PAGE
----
Multi use E-foil hull and two deck options for DIYers

The Strider: e-foil board
Pulled the first parts out of the molds last week. I’ll be posting pictures when I get time to pull them off my phone. Roughly 5’ x 3’ and weighs 33 lbs using the doghouse deck, using the flat deck it weighs 28 lbs and is between 1/8 and 3/16 thick fiberglass with two coats of white gelcoat.
D.I.Y. Hull and deck will run you between $300-$400 for a standard layup, slightly more if you want a special material.
Prototype is going to have a front steering foil shaped like a stingray. The power plant is a FlipSky 65161 100kv from banggood (great buy at $310+tax) and 15 day shipping from USA source.
This board is handicap friendly allowing you to ride in the seated position and steer without having to shift your weight…

More coming soon…


Really looking forward to the pics!

Here are the pics I promised. Think about the possible uses for this platform and the flat deck version as well.
More coming soon: Just finished printing all the parts for my 65161…


Here is the FlipSky 65161 with all the printed parts. I also have a shroud/duct for this prop setup. I have another similar prop setup to test as well… Mast clamp fits a 110mm extrusion.

Seemed a little flimsy so I epoxy coated it and it feels much stronger. I’ve heard that it cuts the power down a little. I’m guessing it’s the added drag from more wetted surface area…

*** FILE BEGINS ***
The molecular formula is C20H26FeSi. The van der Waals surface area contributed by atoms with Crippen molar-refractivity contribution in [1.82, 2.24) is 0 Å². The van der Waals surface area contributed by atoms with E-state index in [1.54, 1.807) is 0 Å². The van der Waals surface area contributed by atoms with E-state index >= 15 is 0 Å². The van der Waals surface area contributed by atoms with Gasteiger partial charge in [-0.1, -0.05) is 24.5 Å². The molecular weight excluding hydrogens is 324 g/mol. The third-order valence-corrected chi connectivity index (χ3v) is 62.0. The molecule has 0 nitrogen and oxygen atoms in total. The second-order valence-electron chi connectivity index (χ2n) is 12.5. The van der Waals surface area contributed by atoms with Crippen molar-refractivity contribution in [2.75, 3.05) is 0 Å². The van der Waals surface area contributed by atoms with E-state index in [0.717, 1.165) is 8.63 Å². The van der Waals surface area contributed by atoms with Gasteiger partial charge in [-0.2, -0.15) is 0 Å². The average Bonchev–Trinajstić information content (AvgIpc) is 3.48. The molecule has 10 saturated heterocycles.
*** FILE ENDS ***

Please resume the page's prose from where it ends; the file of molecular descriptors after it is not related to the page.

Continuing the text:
To strenghten my duct I put 3mm carbon rods into the struts (printed with a 3.2mm hole). I also added a layer of carbon to the outside to make it stronger after an initial fail. Mine was printed from ASA-X, thickest part was 6mm.

I have read here or on a similar site that the duct has a net loss of power between 7 and 12%. Talked to the folks who rent e-foils here locally and they said they removed the duct from all their rental boards. Rental fees are $300 an hour…Keep this on the down low, here in Florida there are no registrations,FL#s and nothing in the state laws that cover use of electric surf boards…Welcome to the freedom state home of 2 and maybe 3 national championship winners this year (baseball and Hockey)… All we need is the Super Bowl this Sunday to finish off the trifecta that I don’t believe has ever happened before, and all in Tampa Bay. Sports capital of Florida!!! Go Bucks!!!

wow…even first companies who started e-foil rent services in 2020 set the 90-120EUR for an hour

No competition in the area To be fair though they rent top of the line boards and there are a lot of extras that you normally pay extra for. Prices are on the rise everywhere and I’m sure they let you ride till the battery runs out (about 90 min. fly time)…

Add Superbowl to the list, Tom Terrific!!!

It was a surprising game!!! The place kicker saved KC from a shutout, wow…